Morgan did not remain too long in the Philippines.  He was on one of the first transports to Japan.  On November 6, 1942, Morgan, Marcus Lawson, Doc Sparrow and Elzie Anness were boarded onto the Nagato Maru for transport to Japan.  The ship sailed as part of a three ship convoy on November 7th.  At one point, the hatches were covered when a submarine was spotted in the area.  The POWs knew what was going on since they felt the vibrations from depth charges through the haul of the ship.   Seventeen POWs died in the holds before the ship reached Takao, Formosa.
    The ships arrived at Takao on November 11th and dropped anchors.  The Nagato Maru remained in harbor until November 14th when it sailed for the Pescadores Islands arriving, off the islands, the same day.  Because of a storm, the ship remained off the islands for several days.  On the 18th, the ship sailed and arrived, the same day, at Keelung, Formosa, and dropped anchor, for two days, before sailing on November 20th.  It finally reached Moji, Japan, on November 24th.  By this time, his clothes had deteriorated and were nothing more than rags.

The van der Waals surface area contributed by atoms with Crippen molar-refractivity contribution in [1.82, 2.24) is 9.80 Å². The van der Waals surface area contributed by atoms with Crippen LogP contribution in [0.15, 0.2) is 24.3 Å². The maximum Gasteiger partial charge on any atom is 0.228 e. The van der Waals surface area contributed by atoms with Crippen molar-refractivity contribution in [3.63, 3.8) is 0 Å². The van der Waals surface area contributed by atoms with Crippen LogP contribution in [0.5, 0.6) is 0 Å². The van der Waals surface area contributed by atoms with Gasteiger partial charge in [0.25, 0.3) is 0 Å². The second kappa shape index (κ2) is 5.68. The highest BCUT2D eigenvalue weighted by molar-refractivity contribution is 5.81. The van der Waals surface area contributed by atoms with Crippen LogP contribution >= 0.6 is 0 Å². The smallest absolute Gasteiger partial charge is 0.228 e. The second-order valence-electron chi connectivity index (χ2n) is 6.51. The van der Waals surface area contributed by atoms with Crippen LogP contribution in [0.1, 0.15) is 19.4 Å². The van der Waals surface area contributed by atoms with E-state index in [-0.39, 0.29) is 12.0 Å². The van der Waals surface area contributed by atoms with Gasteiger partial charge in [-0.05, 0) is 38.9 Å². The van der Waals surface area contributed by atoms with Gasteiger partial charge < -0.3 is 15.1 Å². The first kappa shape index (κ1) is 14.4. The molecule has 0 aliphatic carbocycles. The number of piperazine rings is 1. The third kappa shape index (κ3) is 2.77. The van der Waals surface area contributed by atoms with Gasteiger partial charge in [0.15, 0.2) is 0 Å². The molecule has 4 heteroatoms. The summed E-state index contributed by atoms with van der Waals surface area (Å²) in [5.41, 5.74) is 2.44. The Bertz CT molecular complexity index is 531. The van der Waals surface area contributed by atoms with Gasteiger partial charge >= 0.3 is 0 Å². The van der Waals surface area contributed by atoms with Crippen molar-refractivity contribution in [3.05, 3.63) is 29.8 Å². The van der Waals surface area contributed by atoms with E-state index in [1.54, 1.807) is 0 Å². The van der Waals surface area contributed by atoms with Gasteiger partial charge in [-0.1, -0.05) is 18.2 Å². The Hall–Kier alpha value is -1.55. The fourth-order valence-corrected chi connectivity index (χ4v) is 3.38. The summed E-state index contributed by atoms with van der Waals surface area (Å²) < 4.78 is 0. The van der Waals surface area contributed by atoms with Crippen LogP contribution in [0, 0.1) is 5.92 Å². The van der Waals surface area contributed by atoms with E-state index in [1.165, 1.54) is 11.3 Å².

Once on shore, the POWs were deloused, showered, fed, and issued new clothes.  They were
loaded into boxcars and traveled all day.  When the train stopped, they marched ten miles to a camp that had been built for them.  The prisoners in the camp were used to build a dry-dock.

    Morgan and the other men worked seven days a week.  They were given one day off in warm weather.  It was so cold in the winter, that the water remained frozen from December 1942 until March 1944.  One POW somehow manged to alter the blueprints for the dry-dock.  Morgan and the other men worked this detail for two years until the Japanese ended it after discovering that the dry-dock was too short to be used.

    Morgan did recall that the POWs, in the camp, were fed rice three times a day.  Once in awhile, they received a fish head, piece of beef, or a piece of pork in the rice. 
    They were next sent to graphite mine.